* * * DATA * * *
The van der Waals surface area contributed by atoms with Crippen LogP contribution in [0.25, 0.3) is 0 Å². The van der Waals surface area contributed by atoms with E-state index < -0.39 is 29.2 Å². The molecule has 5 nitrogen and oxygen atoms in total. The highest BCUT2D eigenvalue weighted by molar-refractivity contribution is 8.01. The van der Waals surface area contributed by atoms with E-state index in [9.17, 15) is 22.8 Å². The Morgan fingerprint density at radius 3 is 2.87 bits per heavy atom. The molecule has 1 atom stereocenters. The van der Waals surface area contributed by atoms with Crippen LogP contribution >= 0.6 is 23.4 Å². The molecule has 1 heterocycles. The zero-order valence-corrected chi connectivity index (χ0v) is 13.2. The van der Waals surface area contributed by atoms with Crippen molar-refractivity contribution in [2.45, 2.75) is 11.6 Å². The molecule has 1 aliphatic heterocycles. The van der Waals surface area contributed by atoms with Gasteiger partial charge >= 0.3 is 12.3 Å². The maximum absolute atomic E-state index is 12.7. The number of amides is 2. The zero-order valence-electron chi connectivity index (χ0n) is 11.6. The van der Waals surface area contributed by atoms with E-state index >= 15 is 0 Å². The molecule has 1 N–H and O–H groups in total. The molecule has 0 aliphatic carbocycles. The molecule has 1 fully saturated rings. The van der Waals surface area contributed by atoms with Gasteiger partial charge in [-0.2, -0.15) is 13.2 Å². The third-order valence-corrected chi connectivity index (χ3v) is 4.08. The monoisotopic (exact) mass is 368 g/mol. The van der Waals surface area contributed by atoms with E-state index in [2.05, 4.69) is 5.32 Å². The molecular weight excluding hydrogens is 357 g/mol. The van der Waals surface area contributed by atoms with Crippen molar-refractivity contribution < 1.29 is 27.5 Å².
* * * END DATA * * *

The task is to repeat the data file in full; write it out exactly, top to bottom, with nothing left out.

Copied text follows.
The van der Waals surface area contributed by atoms with Crippen LogP contribution in [0.25, 0.3) is 0 Å². The van der Waals surface area contributed by atoms with E-state index < -0.39 is 29.2 Å². The molecule has 5 nitrogen and oxygen atoms in total. The highest BCUT2D eigenvalue weighted by molar-refractivity contribution is 8.01. The van der Waals surface area contributed by atoms with E-state index in [9.17, 15) is 22.8 Å². The Morgan fingerprint density at radius 3 is 2.87 bits per heavy atom. The molecule has 1 atom stereocenters. The van der Waals surface area contributed by atoms with Crippen LogP contribution >= 0.6 is 23.4 Å². The molecule has 1 heterocycles. The zero-order valence-corrected chi connectivity index (χ0v) is 13.2. The van der Waals surface area contributed by atoms with Crippen molar-refractivity contribution in [2.45, 2.75) is 11.6 Å². The molecule has 1 aliphatic heterocycles. The van der Waals surface area contributed by atoms with Gasteiger partial charge >= 0.3 is 12.3 Å². The maximum absolute atomic E-state index is 12.7. The number of amides is 2. The zero-order valence-electron chi connectivity index (χ0n) is 11.6. The van der Waals surface area contributed by atoms with E-state index >= 15 is 0 Å². The molecule has 1 N–H and O–H groups in total. The molecule has 0 aliphatic carbocycles. The molecule has 1 fully saturated rings. The van der Waals surface area contributed by atoms with Gasteiger partial charge in [-0.2, -0.15) is 13.2 Å². The third-order valence-corrected chi connectivity index (χ3v) is 4.08. The monoisotopic (exact) mass is 368 g/mol. The van der Waals surface area contributed by atoms with E-state index in [2.05, 4.69) is 5.32 Å². The molecular weight excluding hydrogens is 357 g/mol. The van der Waals surface area contributed by atoms with Crippen molar-refractivity contribution < 1.29 is 27.5 Å².